Is it time to administer Last Rites to the internal combustion engine? Will it soon go the same route as Blockbuster Video, the Princess telephone and the Pony Express?
Obituaries for the engine have been written since the Federal Clean Air Act of 1970 went into effect. The gas guzzler unofficially became “Dead Tech Walking” at that point.
But in the last five years, events have doubled-down on the fate of the engine. The flash point occurred in January of this year when General Motors announced it would phase out gas and diesel powered vehicles by 2035 and achieve carbon neutrality by 2040.
Mercedes Benz upped the ante two months ago. The luxury auto giant said “By 2022, Mercedes Benz will have Battery Electric Vehicles in all segments the company serves. From 2025 onwards, all newly launched vehicle architecture will be electric only and customers will be able to choose an all-electric alternative for every model the company makes.”
Skeptics point out that both GM and Mercedes did hedge their statements. The exact language in the GM release contained a qualifier about the 2035 target date: the company said it had “an aspiration” to eliminate tailpipe emissions in that timeframe. And Mercedes pledged to go all electric by the end of the decade “where market conditions allow.”
Jessica James of GM clarified the automaker’s position: “The central point is that we made a firm commitment to carbon neutrality by 2040. That is happening. But some things need to come together to meet the 2035 deadline. It’s out of our direct control.”
Clearly, both manufacturers are making significant investments in Electric Vehicles (EVs), but they also want wiggle room to gage how consumers will buy into the new technology.
Public acceptance is the crux of the internal combustion engine debate. Opinion polls demonstrate the majority of Americans feel electric cars and trucks are good for the environment, but when it comes to individuals making the decision to purchase EVs, it’s a different story.
“For every new vehicle shopper considering EVs, there is another at the other end of the spectrum,” data analytics firm J. D. Power and Associates concluded. In a recent survey, 20 percent of the consumers questioned indicated they would buy electric, 20 percent would not. The remaining “unsures” in that survey are those automobile manufacturers have to persuade.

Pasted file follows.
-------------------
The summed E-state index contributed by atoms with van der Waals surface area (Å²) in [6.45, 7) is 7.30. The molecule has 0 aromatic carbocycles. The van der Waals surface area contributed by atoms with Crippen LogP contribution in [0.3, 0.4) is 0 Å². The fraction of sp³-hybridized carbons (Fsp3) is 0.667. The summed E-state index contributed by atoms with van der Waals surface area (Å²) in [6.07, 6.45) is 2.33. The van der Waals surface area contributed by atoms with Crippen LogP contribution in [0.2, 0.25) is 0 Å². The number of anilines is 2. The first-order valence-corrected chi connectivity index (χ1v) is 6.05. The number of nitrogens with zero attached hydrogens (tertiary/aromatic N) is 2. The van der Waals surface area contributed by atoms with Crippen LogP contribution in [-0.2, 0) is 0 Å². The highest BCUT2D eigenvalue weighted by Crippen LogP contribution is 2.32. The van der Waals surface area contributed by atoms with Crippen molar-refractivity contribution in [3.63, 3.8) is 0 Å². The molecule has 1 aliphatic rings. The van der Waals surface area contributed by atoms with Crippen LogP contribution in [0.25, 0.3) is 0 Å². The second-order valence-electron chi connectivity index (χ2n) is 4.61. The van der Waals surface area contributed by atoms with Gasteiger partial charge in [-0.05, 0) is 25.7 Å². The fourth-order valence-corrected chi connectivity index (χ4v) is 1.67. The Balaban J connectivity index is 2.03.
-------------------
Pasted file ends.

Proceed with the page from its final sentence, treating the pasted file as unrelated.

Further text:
Reasons given for a reluctance to go electric include the price of the vehicle, a perceived lack of available charging stations, less variety of models from which to choose, and real questions about how much emission reduction EVs will provide.
It is true that EVs are priced 10 to 40 percent higher than their gas engine counterparts, but manufacturers are tirelessly working to address this issue. More federal tax credits may be on the way, but they are not guaranteed to apply in all circumstances.
The issue of charging stations — “range fear” is the technical term for those drivers who fear they will be marooned somewhere without charging options — is also being addressed. As is the variety of models dealers can offer. Both will take time to resolve.
The charging station situation is particularly nettlesome: it will take massive investments to create new stations and transform grid infrastructure to accommodate projected growth estimates.
The other variable, perhaps the key variable, is the uncertain political environment. Voices on all sides of the issue — politicians, social media “experts,” and cable television activists– are continually stir frying events.
In a letter to President Joe Biden written this spring, twelve governors, including those from California, New York, and Oregon, urged ending sales of gas powered vehicles by 2035.
Opposition to a sudden conversion to EVs is equally emphatic — prohibitive costs, autoworker job loss, and unpredictable, unintended economic consequences in other sectors of society have all been put forward as reasons for caution.
And then there is simple reality.
Sam Abuelsamid, an auto analyst, offered a blunt assessment: “The average age of a vehicle on the road today is almost 12 years old in the United States. Even if 100 percent of vehicles sold were electric today, it would still take 20 to 25 years to replace the entire vehicle fleet with electric vehicles.”
The New York Times offered a similar observation. “Even in 2050, when electric vehicles are projected to make up 60 percent of new sales, the majority of the vehicles on the road would still run on gasoline.”
Are EVs coming? Yes, definitely. How soon? Take a guess, no one really can answer that question without reservation.